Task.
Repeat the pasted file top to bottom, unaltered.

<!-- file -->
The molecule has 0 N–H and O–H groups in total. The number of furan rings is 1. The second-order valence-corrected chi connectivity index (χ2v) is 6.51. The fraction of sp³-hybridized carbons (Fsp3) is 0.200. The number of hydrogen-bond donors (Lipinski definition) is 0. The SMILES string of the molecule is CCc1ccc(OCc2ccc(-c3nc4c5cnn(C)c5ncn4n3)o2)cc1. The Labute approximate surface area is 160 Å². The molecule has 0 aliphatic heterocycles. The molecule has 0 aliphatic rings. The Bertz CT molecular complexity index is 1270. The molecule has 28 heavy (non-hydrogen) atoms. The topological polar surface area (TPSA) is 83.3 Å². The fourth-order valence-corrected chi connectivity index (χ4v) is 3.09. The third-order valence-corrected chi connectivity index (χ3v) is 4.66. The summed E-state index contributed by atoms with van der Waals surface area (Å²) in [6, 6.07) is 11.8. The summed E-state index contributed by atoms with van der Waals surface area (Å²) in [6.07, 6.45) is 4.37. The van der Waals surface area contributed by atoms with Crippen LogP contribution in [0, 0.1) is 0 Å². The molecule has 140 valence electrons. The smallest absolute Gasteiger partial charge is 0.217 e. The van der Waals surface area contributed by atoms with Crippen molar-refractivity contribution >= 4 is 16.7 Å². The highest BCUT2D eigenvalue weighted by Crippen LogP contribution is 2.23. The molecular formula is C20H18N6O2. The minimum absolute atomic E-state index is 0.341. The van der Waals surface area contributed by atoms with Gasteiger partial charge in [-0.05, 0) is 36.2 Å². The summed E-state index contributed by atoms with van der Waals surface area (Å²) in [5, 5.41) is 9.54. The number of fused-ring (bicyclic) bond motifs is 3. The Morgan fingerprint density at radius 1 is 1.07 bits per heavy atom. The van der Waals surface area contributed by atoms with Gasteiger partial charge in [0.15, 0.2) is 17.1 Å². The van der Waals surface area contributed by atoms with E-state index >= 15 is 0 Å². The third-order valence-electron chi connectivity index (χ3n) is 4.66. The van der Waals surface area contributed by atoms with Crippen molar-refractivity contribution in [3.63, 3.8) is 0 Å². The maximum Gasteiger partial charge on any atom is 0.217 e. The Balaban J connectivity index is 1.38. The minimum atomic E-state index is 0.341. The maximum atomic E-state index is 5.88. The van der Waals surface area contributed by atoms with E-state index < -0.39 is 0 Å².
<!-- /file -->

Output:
The molecule has 0 N–H and O–H groups in total. The number of furan rings is 1. The second-order valence-corrected chi connectivity index (χ2v) is 6.51. The fraction of sp³-hybridized carbons (Fsp3) is 0.200. The number of hydrogen-bond donors (Lipinski definition) is 0. The SMILES string of the molecule is CCc1ccc(OCc2ccc(-c3nc4c5cnn(C)c5ncn4n3)o2)cc1. The Labute approximate surface area is 160 Å². The molecule has 0 aliphatic heterocycles. The molecule has 0 aliphatic rings. The Bertz CT molecular complexity index is 1270. The molecule has 28 heavy (non-hydrogen) atoms. The topological polar surface area (TPSA) is 83.3 Å². The fourth-order valence-corrected chi connectivity index (χ4v) is 3.09. The third-order valence-corrected chi connectivity index (χ3v) is 4.66. The summed E-state index contributed by atoms with van der Waals surface area (Å²) in [6, 6.07) is 11.8. The summed E-state index contributed by atoms with van der Waals surface area (Å²) in [6.07, 6.45) is 4.37. The van der Waals surface area contributed by atoms with Crippen LogP contribution in [0, 0.1) is 0 Å². The molecule has 140 valence electrons. The smallest absolute Gasteiger partial charge is 0.217 e. The van der Waals surface area contributed by atoms with Crippen molar-refractivity contribution >= 4 is 16.7 Å². The highest BCUT2D eigenvalue weighted by Crippen LogP contribution is 2.23. The molecular formula is C20H18N6O2. The minimum absolute atomic E-state index is 0.341. The van der Waals surface area contributed by atoms with Gasteiger partial charge in [-0.05, 0) is 36.2 Å². The summed E-state index contributed by atoms with van der Waals surface area (Å²) in [5, 5.41) is 9.54. The number of fused-ring (bicyclic) bond motifs is 3. The Morgan fingerprint density at radius 1 is 1.07 bits per heavy atom. The van der Waals surface area contributed by atoms with Gasteiger partial charge in [0.15, 0.2) is 17.1 Å². The van der Waals surface area contributed by atoms with E-state index >= 15 is 0 Å². The third-order valence-electron chi connectivity index (χ3n) is 4.66. The van der Waals surface area contributed by atoms with Crippen molar-refractivity contribution in [3.63, 3.8) is 0 Å². The maximum Gasteiger partial charge on any atom is 0.217 e. The Balaban J connectivity index is 1.38. The minimum atomic E-state index is 0.341. The maximum atomic E-state index is 5.88. The van der Waals surface area contributed by atoms with E-state index < -0.39 is 0 Å².